Astronomy Picture of the Day

Discover the cosmos! Each day a different image or photograph of our fascinating universe is featured, along with a brief explanation written by a professional astronomer.

October 11, 1999
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Eta Carinae in X-Rays
Credit: Chandra X-ray Observatory, NASA

Explanation: Eta Carinae is the one of the most luminous star systems in our Galaxy, radiating millions of times more power than our Sun. Eta Carinae is also one of the strangest star systems known, brightening and fading greatly since the early 1800s. Recently, the Chandra Observatory observed Eta Carinae in X-ray light, adding even more unanticipated pieces to this enigmatic puzzle. Pictured above, a horseshoe-shaped outer ring about two light-years across has been discovered surrounding a hot core measuring three light-months across. One thing appears likely: these structures were caused by collisions involving matter expelled from the center at supersonic speeds. Speculation continues that Eta Carinae will be seen to undergo a supernova explosion sometime in the next thousand years.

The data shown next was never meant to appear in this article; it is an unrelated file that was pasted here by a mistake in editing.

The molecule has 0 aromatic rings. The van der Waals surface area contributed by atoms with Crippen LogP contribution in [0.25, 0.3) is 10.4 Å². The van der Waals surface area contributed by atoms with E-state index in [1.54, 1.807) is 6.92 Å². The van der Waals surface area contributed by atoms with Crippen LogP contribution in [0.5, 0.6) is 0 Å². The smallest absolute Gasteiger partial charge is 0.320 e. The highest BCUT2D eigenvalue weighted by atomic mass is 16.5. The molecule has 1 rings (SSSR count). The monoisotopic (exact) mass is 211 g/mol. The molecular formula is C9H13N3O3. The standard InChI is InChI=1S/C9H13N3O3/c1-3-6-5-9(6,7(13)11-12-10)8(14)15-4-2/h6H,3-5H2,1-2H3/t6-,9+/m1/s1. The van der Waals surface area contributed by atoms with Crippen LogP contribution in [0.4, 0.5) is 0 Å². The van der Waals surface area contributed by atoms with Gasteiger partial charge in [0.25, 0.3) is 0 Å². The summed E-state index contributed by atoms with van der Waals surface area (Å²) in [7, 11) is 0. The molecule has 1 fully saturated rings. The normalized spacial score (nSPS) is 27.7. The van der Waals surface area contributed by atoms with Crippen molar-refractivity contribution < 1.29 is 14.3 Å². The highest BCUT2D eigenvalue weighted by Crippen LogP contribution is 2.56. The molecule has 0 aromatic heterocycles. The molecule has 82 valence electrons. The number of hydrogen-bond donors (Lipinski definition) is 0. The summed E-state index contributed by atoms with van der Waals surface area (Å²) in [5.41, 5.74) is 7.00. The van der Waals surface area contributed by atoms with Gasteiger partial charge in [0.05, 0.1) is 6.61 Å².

Tomorrow's picture: Space Butterfly

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Authors & editors: Robert Nemiroff (MTU) & Jerry Bonnell (USRA)
NASA Technical Rep.: Jay Norris. Specific rights apply.
A service of: LHEA at NASA/ GSFC
& Michigan Tech. U.